Comparative analysis between pension plans and fixed deposit
- 1.1 Employees’ Provident Fund (EPF)
- 1.2 National Pension Scheme (NPS)
- 1.3 Atal Pension Yojana (APY)
- 1.4 EPS or Employees’ Pension Scheme
- 1.5 Pradhan Mantri Shram Yogi Maan-Dhan Yojana (PM-SYM)
- 1.6 Life insurance pension plans
- 1.7 Senior Citizen Savings Scheme (SCSS)
- 1.8 Unit Linked Insurance Plans (ULIPs)
- 1.9 Voluntary Provident Fund (VPF)
- 1.10 Fixed deposits or FDs
- 1.11 Retirement plans through a mutual fund
- 2.1 Risk
- 2.2 Returns
- 2.3 Tax benefits
- 2.4 Inflation hedge
- 2.5 Liquidity
- 2.6 Retirement corpus management
- 2.7 Insurance coverage
- 2.8 Flexibility
- 2.9 Government backing
- 2.10 Market volatility
- 2.11 Estate planning
- 2.12 Investment horizon
- 2.13 Personalisation
- 2.14 Post-retirement income
- 2.15 Contribution limit
Investing in pension plans and fixed deposits plays a crucial role in securing one’s financial future. With a diverse range of options available, individuals can choose from various pension plans and fixed deposits that suit their investment goals and risk appetite. Discussed here are the distinct type of pension plans available along with their features and benefits. Additionally, compared here are pension plans and fixed deposits, highlighting their key differences and advantages.
Distinct types of pension plans
Employees’ Provident Fund (EPF)
EPF is a mandatory savings scheme for salaried employees in India. Both the employee and employer contribute a certain percentage of the employee’s salary to the EPF account. The funds are invested in fixed-income instruments, providing long-term wealth creation and retirement benefits. EPF contributions qualify for tax benefits under Section 80C.
National Pension Scheme (NPS)
The National Pension Scheme is a government-backed retirement savings plan. It allows individuals to contribute regularly towards their pension account during their working years. NPS investments are managed by Pension Fund Managers (PFMs) and offer different asset allocation options to cater to varying risk preferences. Under Section 80C and 80CCD of the Income Tax Act, contributions to NPS are eligible for tax deductions.
Atal Pension Yojana (APY)
APY is a social security scheme initiated by the Government of India. It is designed to provide pension benefits for the unorganised sector, mainly focusing on individuals working in the lower-income bracket. APY offers guaranteed pension amounts based on the contribution amount and the age of the subscriber.
EPS or Employees’ Pension Scheme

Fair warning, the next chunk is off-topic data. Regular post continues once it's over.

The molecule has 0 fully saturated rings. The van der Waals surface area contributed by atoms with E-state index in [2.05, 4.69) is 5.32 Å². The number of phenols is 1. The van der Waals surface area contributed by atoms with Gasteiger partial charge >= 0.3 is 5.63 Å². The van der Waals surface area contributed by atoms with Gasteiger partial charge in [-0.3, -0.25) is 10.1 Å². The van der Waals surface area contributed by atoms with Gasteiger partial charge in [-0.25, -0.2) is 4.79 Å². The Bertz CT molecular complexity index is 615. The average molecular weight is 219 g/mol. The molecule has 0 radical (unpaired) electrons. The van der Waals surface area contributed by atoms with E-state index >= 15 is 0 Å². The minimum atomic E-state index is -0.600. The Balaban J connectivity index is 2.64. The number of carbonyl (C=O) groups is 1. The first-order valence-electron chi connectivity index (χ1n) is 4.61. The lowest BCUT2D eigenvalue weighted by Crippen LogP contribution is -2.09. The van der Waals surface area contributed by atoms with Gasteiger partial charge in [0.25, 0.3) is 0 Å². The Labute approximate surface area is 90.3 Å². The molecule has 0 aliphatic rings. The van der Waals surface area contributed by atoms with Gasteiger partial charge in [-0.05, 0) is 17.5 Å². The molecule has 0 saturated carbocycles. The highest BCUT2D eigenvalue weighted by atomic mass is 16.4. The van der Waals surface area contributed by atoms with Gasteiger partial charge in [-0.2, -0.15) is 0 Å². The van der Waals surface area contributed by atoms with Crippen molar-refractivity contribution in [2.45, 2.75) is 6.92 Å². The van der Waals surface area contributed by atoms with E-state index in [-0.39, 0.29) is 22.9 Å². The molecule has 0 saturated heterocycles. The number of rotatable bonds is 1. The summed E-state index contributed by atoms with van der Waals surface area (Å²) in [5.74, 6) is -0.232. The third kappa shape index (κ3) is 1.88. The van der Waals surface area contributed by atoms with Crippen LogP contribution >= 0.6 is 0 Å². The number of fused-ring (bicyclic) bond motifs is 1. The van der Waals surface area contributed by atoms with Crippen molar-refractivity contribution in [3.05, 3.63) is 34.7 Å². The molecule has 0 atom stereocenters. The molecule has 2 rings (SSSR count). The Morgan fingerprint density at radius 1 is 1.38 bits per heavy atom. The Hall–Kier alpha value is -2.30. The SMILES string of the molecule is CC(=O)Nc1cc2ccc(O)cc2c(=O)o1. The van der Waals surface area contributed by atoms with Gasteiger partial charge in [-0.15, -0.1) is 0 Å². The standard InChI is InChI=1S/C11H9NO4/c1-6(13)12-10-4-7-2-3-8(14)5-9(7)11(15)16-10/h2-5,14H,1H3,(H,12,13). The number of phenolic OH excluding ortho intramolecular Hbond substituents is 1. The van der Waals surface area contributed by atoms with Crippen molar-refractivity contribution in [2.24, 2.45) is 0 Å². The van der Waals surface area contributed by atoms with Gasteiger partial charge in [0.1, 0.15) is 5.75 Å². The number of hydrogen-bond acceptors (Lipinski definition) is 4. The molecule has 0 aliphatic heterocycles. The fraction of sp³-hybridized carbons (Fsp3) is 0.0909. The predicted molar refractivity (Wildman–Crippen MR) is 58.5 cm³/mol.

EPS is an important pension program under the EPFO (Employees’ Provident Fund Organisation) that offers pension benefits to employees or staff covered under this scheme. The pension figure is computed depending on the average salary of the employee and the service years.
Pradhan Mantri Shram Yogi Maan-Dhan Yojana (PM-SYM)
PM-SYM is a voluntary pension scheme for unorganised workers, specifically those engaged in the unorganised sector. It ensures a monthly pension after attaining 60 years of age, depending on the contribution amount and age of entry.
Life insurance pension plans
Life insurance companies offer pension plans that combine life insurance coverage with a pension component. These life insurance plans allow individuals to build a corpus through regular premium payments and receive a regular income during retirement. Popular variants include immediate annuity plans and deferred annuity plans.
Senior Citizen Savings Scheme (SCSS)
SCSS is a government-sponsored savings scheme targeted at senior citizens. It offers a higher interest rate than regular fixed deposits and provides regular interest payouts.
Unit Linked Insurance Plans (ULIPs)
ULIPs are investment-cum-insurance products that provide market-linked returns. Some ULIPs offer an option to choose a pension plan rider, which allows policyholders to receive a regular income after retirement.
Voluntary Provident Fund (VPF)
VPF is an extension of the EPF scheme, allowing employees to contribute more than the mandatory percentage to their EPF account. The contribution additional made to VPS account assists in forming a bigger retirement fund.
Fixed deposits or FDs
FDs are instruments offered by financial institutions and banks, permitting you to put in a fixed investible for a particular time period. The deposited fund generates a fixed interest rate over the tenure of the investment. FDs are looked upon as a safe investment product as they provide huge capital protection and stable returns.